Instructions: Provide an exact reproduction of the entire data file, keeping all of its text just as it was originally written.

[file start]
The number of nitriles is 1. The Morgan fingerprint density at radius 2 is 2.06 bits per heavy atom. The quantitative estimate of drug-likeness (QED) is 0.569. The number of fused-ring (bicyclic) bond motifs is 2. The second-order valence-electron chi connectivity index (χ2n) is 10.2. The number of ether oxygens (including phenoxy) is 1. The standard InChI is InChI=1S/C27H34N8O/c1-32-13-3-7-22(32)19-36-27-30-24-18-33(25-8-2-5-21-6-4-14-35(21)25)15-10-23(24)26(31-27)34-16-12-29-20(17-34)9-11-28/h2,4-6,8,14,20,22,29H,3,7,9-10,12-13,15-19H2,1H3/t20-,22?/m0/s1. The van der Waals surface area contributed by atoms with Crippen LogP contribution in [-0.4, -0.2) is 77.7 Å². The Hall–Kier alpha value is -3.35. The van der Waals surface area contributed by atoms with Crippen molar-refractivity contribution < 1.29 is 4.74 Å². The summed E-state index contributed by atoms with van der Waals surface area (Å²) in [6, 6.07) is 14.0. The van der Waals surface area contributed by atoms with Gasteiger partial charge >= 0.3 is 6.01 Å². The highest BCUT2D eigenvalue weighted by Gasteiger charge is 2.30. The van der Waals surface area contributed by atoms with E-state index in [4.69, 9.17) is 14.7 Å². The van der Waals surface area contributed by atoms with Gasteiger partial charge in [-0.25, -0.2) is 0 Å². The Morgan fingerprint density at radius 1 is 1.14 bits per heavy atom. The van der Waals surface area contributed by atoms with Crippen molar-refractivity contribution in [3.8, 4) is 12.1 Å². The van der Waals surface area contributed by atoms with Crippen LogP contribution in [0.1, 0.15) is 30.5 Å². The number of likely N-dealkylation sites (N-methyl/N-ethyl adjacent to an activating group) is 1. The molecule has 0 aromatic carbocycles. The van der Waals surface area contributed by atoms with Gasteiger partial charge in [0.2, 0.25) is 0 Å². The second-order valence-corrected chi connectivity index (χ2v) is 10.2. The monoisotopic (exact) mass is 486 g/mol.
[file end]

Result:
The number of nitriles is 1. The Morgan fingerprint density at radius 2 is 2.06 bits per heavy atom. The quantitative estimate of drug-likeness (QED) is 0.569. The number of fused-ring (bicyclic) bond motifs is 2. The second-order valence-electron chi connectivity index (χ2n) is 10.2. The number of ether oxygens (including phenoxy) is 1. The standard InChI is InChI=1S/C27H34N8O/c1-32-13-3-7-22(32)19-36-27-30-24-18-33(25-8-2-5-21-6-4-14-35(21)25)15-10-23(24)26(31-27)34-16-12-29-20(17-34)9-11-28/h2,4-6,8,14,20,22,29H,3,7,9-10,12-13,15-19H2,1H3/t20-,22?/m0/s1. The van der Waals surface area contributed by atoms with Crippen LogP contribution in [-0.4, -0.2) is 77.7 Å². The Hall–Kier alpha value is -3.35. The van der Waals surface area contributed by atoms with Crippen molar-refractivity contribution < 1.29 is 4.74 Å². The summed E-state index contributed by atoms with van der Waals surface area (Å²) in [6, 6.07) is 14.0. The van der Waals surface area contributed by atoms with Gasteiger partial charge >= 0.3 is 6.01 Å². The highest BCUT2D eigenvalue weighted by Gasteiger charge is 2.30. The van der Waals surface area contributed by atoms with E-state index in [4.69, 9.17) is 14.7 Å². The van der Waals surface area contributed by atoms with Gasteiger partial charge in [-0.25, -0.2) is 0 Å². The Morgan fingerprint density at radius 1 is 1.14 bits per heavy atom. The van der Waals surface area contributed by atoms with Crippen molar-refractivity contribution in [3.8, 4) is 12.1 Å². The van der Waals surface area contributed by atoms with Crippen LogP contribution in [0.1, 0.15) is 30.5 Å². The number of likely N-dealkylation sites (N-methyl/N-ethyl adjacent to an activating group) is 1. The molecule has 0 aromatic carbocycles. The van der Waals surface area contributed by atoms with Gasteiger partial charge in [0.2, 0.25) is 0 Å². The second-order valence-corrected chi connectivity index (χ2v) is 10.2. The monoisotopic (exact) mass is 486 g/mol.